Jennifer Lopez stars in Brad Peyton’s sci-fi action film, Atlas, a movie that shows the world where AI and humans must navigate their fraught relationship. The film is penned by writers Leo Sardarian and Aron Eli Coleite, blending comedy elements with a commentary on the potential collaborative benefits of artificial intelligence.

Atlas Review: Jennifer Lopez Learns to Love AI in Netflix's Sci-Fi Adventure

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In a not-so-distant future the world is under threat from automatons led by Harlan (Simu Liu), the first AI terrorist.

The film opens with a dystopian barrage of TV news reports detailing a violent uprising, the International Coalition of Nations’ (ICN) counterattack, Harlan’s escape to another planet and his vow to complete his destructive mission.

Thirty years later, Atlas Shepherd (Jennifer Lopez), an expert analyst for the ICN joins an elite squadron tasked with eliminating Harlan before he can carry out his threat.

Brad Peyton’s depiction of a dystopian future is immediate and intense though at times it feels overtly unsubtle.

The initial scenes of robot-led massacres quickly give way to a more balanced narrative that explores the potential for AI-human cooperation.

The introduction of “ARC suits,” mecha operated through a shared consciousness between humans and AI, shifts the film’s tone from fear-mongering to one advocating for regulated coexistence.

Atlas Shepherd, The protagonist initially depicted as a technophobe, finds herself bonding with her ARC suit’s AI, Smith (voiced by Gregory James Cohan). Lopez’s performance is a mix of vulnerability and resilience, as she portrays a character who evolves from a luddite to an advocate for AI collaboration.

Harlan, the antagonist, a rogue AI terrorist whose motivations and actions are reminiscent of classic AI villains. Liu’s performance, while menacing lacks the detachment often associated with AI antagonists.

Colonel Elias Banks, an aggressively pro-AI military officer who provides a counterbalance to Atlas’s initial technophobia. His character’s confidence and eventual cooperation with Atlas highlight the film’s theme of human-AI partnership.

The reliance on digital animation and green screens is evident though it does not detract from the film’s overall visual appeal.

The action sequences involving airborne ARC suits are fluid and engaging. Peyton’s influences such as Titanfall and Pacific Rim are apparent in the design and movement of the mecha. The offworld landscapes provide a visually sharp backdrop for the film’s action.

Sardarian and Coleite’s script is filled with clichés and predictable character arcs. The dialogue often verbalizes the dynamics between characters leading to a lack of subtlety.

The chemistry between Lopez and Cohan’s AI character brings moments of genuine levity and emotional depth to the film.

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Casca Vix, a mechanical assassin with dead-eyed vibes, reminds us of many killer replicants seen in other sci-fi films.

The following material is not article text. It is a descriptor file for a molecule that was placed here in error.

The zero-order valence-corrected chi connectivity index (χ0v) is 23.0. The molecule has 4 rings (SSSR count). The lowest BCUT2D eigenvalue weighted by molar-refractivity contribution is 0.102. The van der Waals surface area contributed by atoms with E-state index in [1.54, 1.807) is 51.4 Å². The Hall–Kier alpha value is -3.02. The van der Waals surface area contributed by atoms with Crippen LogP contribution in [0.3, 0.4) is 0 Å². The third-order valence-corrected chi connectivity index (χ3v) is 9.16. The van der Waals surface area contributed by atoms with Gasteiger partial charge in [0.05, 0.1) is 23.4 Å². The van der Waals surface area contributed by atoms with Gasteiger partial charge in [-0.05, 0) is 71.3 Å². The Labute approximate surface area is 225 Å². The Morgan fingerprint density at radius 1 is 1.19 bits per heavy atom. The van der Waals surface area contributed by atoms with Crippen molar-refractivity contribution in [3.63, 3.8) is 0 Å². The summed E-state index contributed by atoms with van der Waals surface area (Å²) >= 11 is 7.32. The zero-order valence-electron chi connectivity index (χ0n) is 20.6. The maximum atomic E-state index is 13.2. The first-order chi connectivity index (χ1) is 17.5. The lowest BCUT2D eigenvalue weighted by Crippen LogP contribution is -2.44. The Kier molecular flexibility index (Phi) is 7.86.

General Jake Boothe, the ICN leader who enlists Atlas’s help in the mission to capture Harlan. Val, Atlas’s mother who developed the first AI being, Harlan. Her backstory provides context for Atlas’s initial distrust of AI.

Atlas suffers from a lack of self-awareness much like other Netflix mockbusters attempting to compete with major studios.

It takes itself too seriously resulting in a humorless film. Jennifer Lopez stars as Atlas Shepherd, a data analyst who must reassess her disdain for AI.

Atlas Shepherd is a misanthropic analyst who distrusts AI due to her past experiences. Raised alongside a robot named Harlan, who became the world’s first AI terrorist.

Three decades after Harlan’s rebellion Atlas joins a mission to capture him. However, when the mission goes awry, she must team up with an AI entity named Smith to survive and succeed.

Lopez spends much of the film inside a robotic mech suit delivering a performance hampered by subpar VFX and corny dialogue.

The movie attempts to inject humor through the interactions between Atlas and Smith, but the script often fails feeling more like a ChatGPT construction rather than authentic banter.

The film is reportedly budgeted at $100 million. Its vision of the future is unimaginative and visually unappealing often resembling an old video game.

The relationship between Atlas and Smith, the AI entity is the film’s highlight. Their dynamic provides moments of genuine humor and warmth despite the overall predictability of the plot.

Simu Liu’s portrayal of Harlan lacks the menace required for a convincing villain rendering his character more boring than frightening.

Lopez shines in the buddy comedy aspect of Atlas, bringing charm and relatability to her character. The film benefits from her portrayal of a misanthropic analyst who gradually warms up to her AI companion.

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